Agencies bring energy modeling out of the lab

Agencies bring energy modeling out of the lab

Buildings in the United States consume 40 percent of the nation’s total energy and are responsible for 40 percent of carbon dioxide emissions, according to the Department of Energy. Increasing building energy efficiency, if widely accomplished, could boost energy and environmental sustainability.

But until recently, calculations required for energy modeling and simulation were beyond most users. Now agencies are taking advantage of greater computer power to build tools that help guide decisions about efficiency.

The National Institute of Standards and Technology recently developed a database and software to help building professionals evaluate whether going beyond the current code would deliver energy savings that exceed the initial investment in energy upgrades.

BIRDS (Building Industry Reporting and Design for Sustainability) is a web-application designed for sustainability performance (energy, cost, and environmental impacts) comparisons for 11 different U.S. commercial building types.  The energy, environment and cost data in BIRDS measures building operating energy use through detailed energy simulations, building materials use through innovative life-cycle material inventories, and building costs over time.

It also includes integrated metrics, gauges sustainability of materials and energy usage, assesses carbon footprints and 11 other indicators of environmental performance, and tabulates economic costs over nine different investment horizons.

NIST's aim is to provide hands-on tools that anyone can use to answer "what if" questions when planning or designing a new office building, retail store, or any of nine other types of commercial structures.

BIRDS will grow more robust and add new capabilities in future versions, first by adding the building types needed to fully represent the nation's stock of 5 million commercial buildings. Coming versions will include new houses and then energy retrofits for existing homes and commercial buildings.

Additional flexibility will be incorporated to give users greater ability to customize the analysis to their specific situation and interests.

A similar, but more sophisticated analysis of energy savings in existing buildings can be obtained with building energy modeling (BEM), which uses computer simulations to estimate energy use and guide the design of new buildings as well as energy improvements to existing buildings.

BEM allows users, such as engineering firms, to adjust a building’s features to meet the needs of owners and occupants while reducing energy bills.

“When modeling a building, you might be simulating for total energy saved after implementing new features. Or you may be optimizing for utility cost savings, or limiting electricity use during peak load periods, or other desired results,” said Jibonananda Sanyal of the Department of Energy’s Oak Ridge National Laboratory’s Building Technologies Research and Integration Center, a DOE user facility that develops new building technologies and provides unique capabilities for evaluating products and whole-building systems for market.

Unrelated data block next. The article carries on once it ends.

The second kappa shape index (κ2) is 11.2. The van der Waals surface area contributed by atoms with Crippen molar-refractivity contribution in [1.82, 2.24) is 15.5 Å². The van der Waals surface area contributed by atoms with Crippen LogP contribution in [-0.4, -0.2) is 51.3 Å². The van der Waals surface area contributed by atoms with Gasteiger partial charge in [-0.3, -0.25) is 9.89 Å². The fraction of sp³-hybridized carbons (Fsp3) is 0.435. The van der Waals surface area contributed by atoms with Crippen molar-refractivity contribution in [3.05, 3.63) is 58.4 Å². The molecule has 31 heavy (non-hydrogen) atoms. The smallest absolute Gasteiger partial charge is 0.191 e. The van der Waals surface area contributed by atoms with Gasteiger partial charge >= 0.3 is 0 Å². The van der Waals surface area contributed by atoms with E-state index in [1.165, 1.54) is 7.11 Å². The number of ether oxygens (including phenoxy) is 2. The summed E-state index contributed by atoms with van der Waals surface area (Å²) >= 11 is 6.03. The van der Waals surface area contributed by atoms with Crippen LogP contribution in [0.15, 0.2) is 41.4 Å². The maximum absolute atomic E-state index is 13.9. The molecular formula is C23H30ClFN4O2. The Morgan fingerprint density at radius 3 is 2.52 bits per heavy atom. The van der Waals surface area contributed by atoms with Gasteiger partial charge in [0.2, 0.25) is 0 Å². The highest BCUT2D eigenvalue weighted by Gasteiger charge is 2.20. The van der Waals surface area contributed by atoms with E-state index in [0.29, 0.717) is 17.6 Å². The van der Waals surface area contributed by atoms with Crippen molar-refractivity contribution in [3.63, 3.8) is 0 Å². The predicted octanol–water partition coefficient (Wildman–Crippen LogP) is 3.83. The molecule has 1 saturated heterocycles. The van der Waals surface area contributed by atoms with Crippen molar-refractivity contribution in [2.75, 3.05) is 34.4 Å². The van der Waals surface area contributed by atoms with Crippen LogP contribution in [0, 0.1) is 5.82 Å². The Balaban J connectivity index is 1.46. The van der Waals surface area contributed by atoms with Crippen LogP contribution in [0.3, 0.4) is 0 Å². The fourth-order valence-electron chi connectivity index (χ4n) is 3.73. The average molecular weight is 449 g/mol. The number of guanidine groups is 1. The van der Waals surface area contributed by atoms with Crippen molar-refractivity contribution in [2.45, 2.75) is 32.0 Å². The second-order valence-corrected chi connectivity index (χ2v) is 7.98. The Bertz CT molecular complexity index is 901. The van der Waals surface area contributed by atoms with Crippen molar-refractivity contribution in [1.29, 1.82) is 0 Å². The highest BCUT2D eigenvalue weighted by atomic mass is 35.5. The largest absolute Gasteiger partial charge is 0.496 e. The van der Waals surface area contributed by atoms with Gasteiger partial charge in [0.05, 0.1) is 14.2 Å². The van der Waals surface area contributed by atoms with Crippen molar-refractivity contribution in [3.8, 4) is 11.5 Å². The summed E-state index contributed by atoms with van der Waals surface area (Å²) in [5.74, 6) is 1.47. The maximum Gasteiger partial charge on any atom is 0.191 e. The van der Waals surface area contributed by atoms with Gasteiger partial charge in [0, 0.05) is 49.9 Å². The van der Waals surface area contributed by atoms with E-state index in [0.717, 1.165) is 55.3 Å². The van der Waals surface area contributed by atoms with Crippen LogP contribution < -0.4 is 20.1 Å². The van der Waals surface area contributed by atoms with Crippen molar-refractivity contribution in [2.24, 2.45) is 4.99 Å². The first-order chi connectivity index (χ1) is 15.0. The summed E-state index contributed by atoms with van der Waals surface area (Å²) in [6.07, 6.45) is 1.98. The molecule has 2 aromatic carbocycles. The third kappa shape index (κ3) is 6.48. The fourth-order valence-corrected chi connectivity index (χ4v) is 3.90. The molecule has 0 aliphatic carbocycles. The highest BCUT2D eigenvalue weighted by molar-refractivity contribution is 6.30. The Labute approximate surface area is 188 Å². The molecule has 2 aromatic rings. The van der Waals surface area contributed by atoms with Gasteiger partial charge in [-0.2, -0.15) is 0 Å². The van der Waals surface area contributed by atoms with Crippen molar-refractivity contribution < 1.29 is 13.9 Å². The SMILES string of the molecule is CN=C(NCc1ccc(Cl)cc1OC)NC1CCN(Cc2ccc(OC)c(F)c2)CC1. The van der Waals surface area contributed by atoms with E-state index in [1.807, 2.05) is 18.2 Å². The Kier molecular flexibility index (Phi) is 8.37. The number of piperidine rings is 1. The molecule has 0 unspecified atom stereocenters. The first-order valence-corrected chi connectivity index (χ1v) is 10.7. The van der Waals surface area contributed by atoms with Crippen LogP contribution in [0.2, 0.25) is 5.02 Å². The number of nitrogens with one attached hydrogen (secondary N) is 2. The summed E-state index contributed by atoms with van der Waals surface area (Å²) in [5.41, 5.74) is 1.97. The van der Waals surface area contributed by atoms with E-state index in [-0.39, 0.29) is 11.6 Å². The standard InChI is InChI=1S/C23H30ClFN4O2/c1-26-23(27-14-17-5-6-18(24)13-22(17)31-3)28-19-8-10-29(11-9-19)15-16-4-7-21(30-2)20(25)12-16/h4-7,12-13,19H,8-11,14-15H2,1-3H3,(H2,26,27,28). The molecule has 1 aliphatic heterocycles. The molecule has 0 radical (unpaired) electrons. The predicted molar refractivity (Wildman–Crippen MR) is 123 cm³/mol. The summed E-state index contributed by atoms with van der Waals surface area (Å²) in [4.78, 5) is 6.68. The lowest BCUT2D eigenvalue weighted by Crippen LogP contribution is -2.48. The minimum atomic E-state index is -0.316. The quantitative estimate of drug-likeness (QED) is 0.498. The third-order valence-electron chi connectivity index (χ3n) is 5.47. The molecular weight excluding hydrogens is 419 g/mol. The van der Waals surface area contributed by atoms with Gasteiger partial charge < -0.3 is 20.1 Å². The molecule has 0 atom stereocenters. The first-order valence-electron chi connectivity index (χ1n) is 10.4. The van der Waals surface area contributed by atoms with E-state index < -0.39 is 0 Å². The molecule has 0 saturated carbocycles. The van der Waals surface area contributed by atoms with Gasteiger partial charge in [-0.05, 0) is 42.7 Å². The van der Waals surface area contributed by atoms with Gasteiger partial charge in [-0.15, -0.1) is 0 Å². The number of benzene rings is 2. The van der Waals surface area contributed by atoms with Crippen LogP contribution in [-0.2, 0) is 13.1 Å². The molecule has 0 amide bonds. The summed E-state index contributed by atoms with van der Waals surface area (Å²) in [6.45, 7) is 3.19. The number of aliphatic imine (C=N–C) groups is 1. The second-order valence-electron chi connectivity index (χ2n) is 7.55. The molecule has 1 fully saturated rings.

But before using BEM to identify energy improvements to existing buildings, BEM parameters must first be collected, entered into the tool and adjusted so outputs reasonably match past energy usage. This can be a time consuming chore, but it’s often required to receive tax rebates and utility incentives.

ORNL building researchers at the lab’s Building Technologies Research and Integration Center have created  Autotune calibration software, which reduces the amount of time and expertise needed to optimize building parameters for cost and energy savings.

To develop Autotune, the researchers used ORNL’s 27-petaflop Titan supercomputer and the National Institute for Computational Sciences’ Nautilus system to perform millions of simulations for a range of standard building types with generated data totaling hundreds of terabytes.

On Titan, the team has been able to run annual energy simulations for more than half a million buildings in less than one hour using over a third of Titan’s nearly 300,000 CPU cores in parallel, the lab said.

Additionally, they worked with building technology experts to identify about 150 of the most important parameters. By focusing on those, they can reduce computational load while still ensuring highly accurate results. The software uses machine learning algorithms to  learn successful versus unsuccessful paths to optimization.

In this way, if similar building input parameters are introduced later, the software optimizes the results more quickly by cutting out what didn’t work before.

Autotune’s fully-automated process has routinely calibrated models to an error below 1 percent on all building types tested. With such precision, an overnight Autotune process is far less costly than the time it would take an expert to manually calibrate a model.

The team is currently making Autotune capabilities available to a limited set of beta testers through a web service and anticipates making it publicly available in September 2015.

“We had to use supercomputing resources to create all the metadata used to train the software, but the Autotune software that will be available to the public doesn’t require all these high-performance resources,” Sanyal said. “We commonly run the software on a laptop.”

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